Cat snoring is one of the strangest and most disturbing of all cat purrs. So why do cats snore? What does it mean when a cat purrs?
Cats make a variety of purring sounds. Some are pleasing to us, such as “purr,” “trill,” and “meow.” Others, like cat purrs, are annoying or alarming. So why do cats purr? More importantly, how can we stop our cats from purring?
Cat purring or making other sounds. Photography ©White_bcgrd | Thinkstock.
By Jackie Brown, May 26, 2020
First, it’s important to realize that when a cat purrs, it’s talking to you. The problem, of course, is that humans don’t exactly talk to cats. Cynthia Carsten, an outreach veterinarian with the Koret Shelter Medicine Program at the Center for Companion Animal Health at the UC Davis School of Veterinary Medicine, says, “They’re trying to tell you something. We just need to determine what that something is.”
To determine the cause of a cat’s meowing, you have to act like a detective. It usually takes a process of elimination to come up with the right answer. Consider the following reasons and see if your cat may be experiencing one or more of them
A cat may be purring because it’s hungry. Photo ©Анатолий Тушенцов | Thinkstock.
1. cats snore because they’re hungry
This is an obvious one, but cats do things that work. When a cat purrs in your face, the food bowl refills with food. Ruling out hunger is easy. If your cat has eaten a lot of food and is still snoring, the cause may not be hunger.
2. Cats snore to get your attention
Cats are often thought of as aloof loners, but some cats need more attention than others. If you’ve been out of the house a lot lately, or if you’ve been playing or cuddling with your cat less than usual, try to get your attention and see if your cat’s meowing stops.
3. Cats snore out of boredom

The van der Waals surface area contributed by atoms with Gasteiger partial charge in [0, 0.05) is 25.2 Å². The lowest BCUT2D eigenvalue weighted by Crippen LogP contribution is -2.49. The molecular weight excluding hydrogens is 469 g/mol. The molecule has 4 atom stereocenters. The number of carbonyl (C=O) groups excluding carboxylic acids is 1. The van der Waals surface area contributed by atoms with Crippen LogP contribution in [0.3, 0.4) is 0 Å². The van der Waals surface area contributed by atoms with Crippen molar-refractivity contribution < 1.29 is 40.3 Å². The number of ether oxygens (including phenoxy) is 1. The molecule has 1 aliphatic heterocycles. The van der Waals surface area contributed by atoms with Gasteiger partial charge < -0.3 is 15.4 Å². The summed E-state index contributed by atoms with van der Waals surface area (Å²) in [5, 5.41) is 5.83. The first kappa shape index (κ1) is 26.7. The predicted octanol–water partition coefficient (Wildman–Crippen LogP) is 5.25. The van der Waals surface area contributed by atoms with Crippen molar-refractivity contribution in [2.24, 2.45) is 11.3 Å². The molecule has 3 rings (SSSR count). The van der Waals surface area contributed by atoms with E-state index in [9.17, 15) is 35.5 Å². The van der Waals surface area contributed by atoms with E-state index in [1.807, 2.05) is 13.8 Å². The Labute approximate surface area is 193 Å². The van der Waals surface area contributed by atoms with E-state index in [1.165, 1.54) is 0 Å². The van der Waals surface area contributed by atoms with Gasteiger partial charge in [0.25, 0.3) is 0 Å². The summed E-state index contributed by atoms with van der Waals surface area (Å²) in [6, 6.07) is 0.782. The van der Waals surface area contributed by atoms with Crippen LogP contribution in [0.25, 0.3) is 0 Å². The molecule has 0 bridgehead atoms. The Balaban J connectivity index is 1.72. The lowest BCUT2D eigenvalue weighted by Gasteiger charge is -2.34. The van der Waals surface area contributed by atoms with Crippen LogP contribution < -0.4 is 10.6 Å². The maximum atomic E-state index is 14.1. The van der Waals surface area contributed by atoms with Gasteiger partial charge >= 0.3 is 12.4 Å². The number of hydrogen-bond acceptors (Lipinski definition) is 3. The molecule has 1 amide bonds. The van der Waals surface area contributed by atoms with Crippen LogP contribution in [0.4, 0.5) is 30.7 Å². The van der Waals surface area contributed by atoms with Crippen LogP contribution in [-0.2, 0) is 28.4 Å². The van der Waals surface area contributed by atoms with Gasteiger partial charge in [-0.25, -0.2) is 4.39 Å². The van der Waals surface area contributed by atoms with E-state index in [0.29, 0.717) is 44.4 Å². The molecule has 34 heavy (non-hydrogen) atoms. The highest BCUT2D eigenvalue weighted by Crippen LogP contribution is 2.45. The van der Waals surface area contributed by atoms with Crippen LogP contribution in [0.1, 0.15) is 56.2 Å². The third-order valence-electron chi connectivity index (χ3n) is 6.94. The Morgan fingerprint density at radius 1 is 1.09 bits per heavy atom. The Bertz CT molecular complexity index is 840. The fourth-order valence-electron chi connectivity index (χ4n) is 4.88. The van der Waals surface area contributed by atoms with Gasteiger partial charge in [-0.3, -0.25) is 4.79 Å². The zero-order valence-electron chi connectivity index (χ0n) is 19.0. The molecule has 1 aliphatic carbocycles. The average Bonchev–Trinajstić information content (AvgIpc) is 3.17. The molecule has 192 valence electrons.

Cats need a certain amount of enrichment in their lives. A cat snoring can be a sign of frustration and boredom. It can be difficult for owners to provide a comfortable indoor environment for their cats. Dr. Karsten explains, “It’s especially difficult to bring cats indoors after they’ve been outdoors. Some cats can adapt, but many cannot. If you think your cat craves the outdoors, consider building or purchasing a cat enclosure so he can safely stay outside.
4. It could be a hormonal problem
When you think of snoring, the first thing that comes to mind is breeding season,” says Dr. Karsten. Cats can make a really awful purring sound during breeding season. If your cat is not spayed or neutered, he may be in heat. Have her spayed or neutered and then consult your veterinarian to see if the purring goes away.
5. Cats purr when in pain
Cats may purr when they are in pain. Cats instinctively hide pain, which can be caused by almost anything, including arthritis, injury or illness. You want to rule out a medical cause, so ask your veterinarian to do a physical exam to make sure blood tests are normal and check for pain,” says Dr. Karsten.
6. It could be a sign of cognitive dysfunction
If your cat is older, there may be cognitive dysfunction (also known as feline dementia) behind the purring. Your veterinarian can examine your cat to determine if this is the cause. Dr. Carsten says, “They become unaware of what’s going on and start making noises. Snoring usually occurs at night. Enrich their environment throughout the day by feeding them an easy-to-digest meal before bed so they won’t be hungry, and create a place for them to relax at night to ensure they feel tired at night.
7. cats snore due to behavioral issues
Dr. Karsten says, “If the animal doesn’t have any medical problems and is young, then it may be experiencing some behavioral issues.” Record all of your cat’s behaviors. Record when the meowing occurs and try to link it to any triggers. For example, if something has changed in the house – a new baby, a new roommate, a recent move or divorce – your cat may be purring due to stress or anxiety. For example, if your cat always snores at the same window, there may be a stray cat outside that is making it uneasy.
The cat’s meowing becomes so unpleasant that its quality of life (or yours!) is affected. If you can’t determine the trigger for your cat’s meowing, ask your veterinarian to refer you to a board-certified veterinary behaviorist.
Tell us: have you ever solved a cat meowing problem? How did you resolve it?
Top photograph: ©White_bcgrd | Thinkstock.
Originally published in 2017.